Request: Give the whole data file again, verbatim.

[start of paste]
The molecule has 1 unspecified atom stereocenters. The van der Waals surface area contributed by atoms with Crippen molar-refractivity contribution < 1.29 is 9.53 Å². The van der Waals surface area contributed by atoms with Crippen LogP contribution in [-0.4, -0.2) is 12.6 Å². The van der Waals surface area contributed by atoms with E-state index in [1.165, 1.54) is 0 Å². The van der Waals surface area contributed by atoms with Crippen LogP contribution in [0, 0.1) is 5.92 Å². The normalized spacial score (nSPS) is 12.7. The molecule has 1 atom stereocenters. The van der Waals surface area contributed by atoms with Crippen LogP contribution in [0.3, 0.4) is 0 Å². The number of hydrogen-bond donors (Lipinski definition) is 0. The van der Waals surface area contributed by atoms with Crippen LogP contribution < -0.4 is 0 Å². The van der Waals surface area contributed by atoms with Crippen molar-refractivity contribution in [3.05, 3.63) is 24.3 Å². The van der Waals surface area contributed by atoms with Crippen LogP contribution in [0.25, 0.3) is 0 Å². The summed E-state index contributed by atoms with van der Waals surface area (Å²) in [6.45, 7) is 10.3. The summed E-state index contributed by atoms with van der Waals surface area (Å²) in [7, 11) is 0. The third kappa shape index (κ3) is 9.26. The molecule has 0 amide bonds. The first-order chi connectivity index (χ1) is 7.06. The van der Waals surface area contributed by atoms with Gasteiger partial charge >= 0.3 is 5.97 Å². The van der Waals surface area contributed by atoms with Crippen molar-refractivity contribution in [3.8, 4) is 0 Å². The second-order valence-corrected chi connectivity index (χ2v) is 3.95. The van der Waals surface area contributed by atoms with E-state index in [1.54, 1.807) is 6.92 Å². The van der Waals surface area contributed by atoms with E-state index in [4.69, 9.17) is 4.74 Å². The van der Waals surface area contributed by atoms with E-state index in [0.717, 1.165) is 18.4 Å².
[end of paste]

The molecule has 1 unspecified atom stereocenters. The van der Waals surface area contributed by atoms with Crippen molar-refractivity contribution < 1.29 is 9.53 Å². The van der Waals surface area contributed by atoms with Crippen LogP contribution in [-0.4, -0.2) is 12.6 Å². The van der Waals surface area contributed by atoms with E-state index in [1.165, 1.54) is 0 Å². The van der Waals surface area contributed by atoms with Crippen LogP contribution in [0, 0.1) is 5.92 Å². The normalized spacial score (nSPS) is 12.7. The molecule has 1 atom stereocenters. The van der Waals surface area contributed by atoms with Crippen LogP contribution in [0.3, 0.4) is 0 Å². The number of hydrogen-bond donors (Lipinski definition) is 0. The van der Waals surface area contributed by atoms with Crippen LogP contribution < -0.4 is 0 Å². The van der Waals surface area contributed by atoms with Crippen molar-refractivity contribution in [3.05, 3.63) is 24.3 Å². The van der Waals surface area contributed by atoms with Crippen LogP contribution in [0.25, 0.3) is 0 Å². The summed E-state index contributed by atoms with van der Waals surface area (Å²) in [6.45, 7) is 10.3. The summed E-state index contributed by atoms with van der Waals surface area (Å²) in [7, 11) is 0. The third kappa shape index (κ3) is 9.26. The molecule has 0 amide bonds. The first-order chi connectivity index (χ1) is 7.06. The van der Waals surface area contributed by atoms with Gasteiger partial charge >= 0.3 is 5.97 Å². The van der Waals surface area contributed by atoms with Crippen molar-refractivity contribution in [3.8, 4) is 0 Å². The second-order valence-corrected chi connectivity index (χ2v) is 3.95. The van der Waals surface area contributed by atoms with E-state index in [1.54, 1.807) is 6.92 Å². The van der Waals surface area contributed by atoms with E-state index in [4.69, 9.17) is 4.74 Å². The van der Waals surface area contributed by atoms with E-state index in [0.717, 1.165) is 18.4 Å².